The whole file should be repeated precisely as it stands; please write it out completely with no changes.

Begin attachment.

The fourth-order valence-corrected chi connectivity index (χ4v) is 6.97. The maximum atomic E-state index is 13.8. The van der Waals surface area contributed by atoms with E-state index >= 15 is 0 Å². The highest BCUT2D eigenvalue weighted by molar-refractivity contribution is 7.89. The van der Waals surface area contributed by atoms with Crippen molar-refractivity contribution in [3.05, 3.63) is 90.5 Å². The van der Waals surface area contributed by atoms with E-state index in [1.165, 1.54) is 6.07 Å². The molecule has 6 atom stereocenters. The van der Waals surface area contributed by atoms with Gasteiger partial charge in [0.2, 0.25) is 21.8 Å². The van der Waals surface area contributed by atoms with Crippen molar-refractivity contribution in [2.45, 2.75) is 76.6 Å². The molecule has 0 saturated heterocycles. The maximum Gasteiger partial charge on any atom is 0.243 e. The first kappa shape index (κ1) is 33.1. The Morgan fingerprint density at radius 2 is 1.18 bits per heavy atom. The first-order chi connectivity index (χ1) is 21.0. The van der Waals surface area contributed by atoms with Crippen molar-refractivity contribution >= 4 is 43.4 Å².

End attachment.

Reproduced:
The fourth-order valence-corrected chi connectivity index (χ4v) is 6.97. The maximum atomic E-state index is 13.8. The van der Waals surface area contributed by atoms with E-state index >= 15 is 0 Å². The highest BCUT2D eigenvalue weighted by molar-refractivity contribution is 7.89. The van der Waals surface area contributed by atoms with Crippen molar-refractivity contribution in [3.05, 3.63) is 90.5 Å². The van der Waals surface area contributed by atoms with E-state index in [1.165, 1.54) is 6.07 Å². The molecule has 6 atom stereocenters. The van der Waals surface area contributed by atoms with Gasteiger partial charge in [0.2, 0.25) is 21.8 Å². The van der Waals surface area contributed by atoms with Crippen molar-refractivity contribution in [2.45, 2.75) is 76.6 Å². The molecule has 0 saturated heterocycles. The maximum Gasteiger partial charge on any atom is 0.243 e. The first kappa shape index (κ1) is 33.1. The Morgan fingerprint density at radius 2 is 1.18 bits per heavy atom. The first-order chi connectivity index (χ1) is 21.0. The van der Waals surface area contributed by atoms with Crippen molar-refractivity contribution >= 4 is 43.4 Å².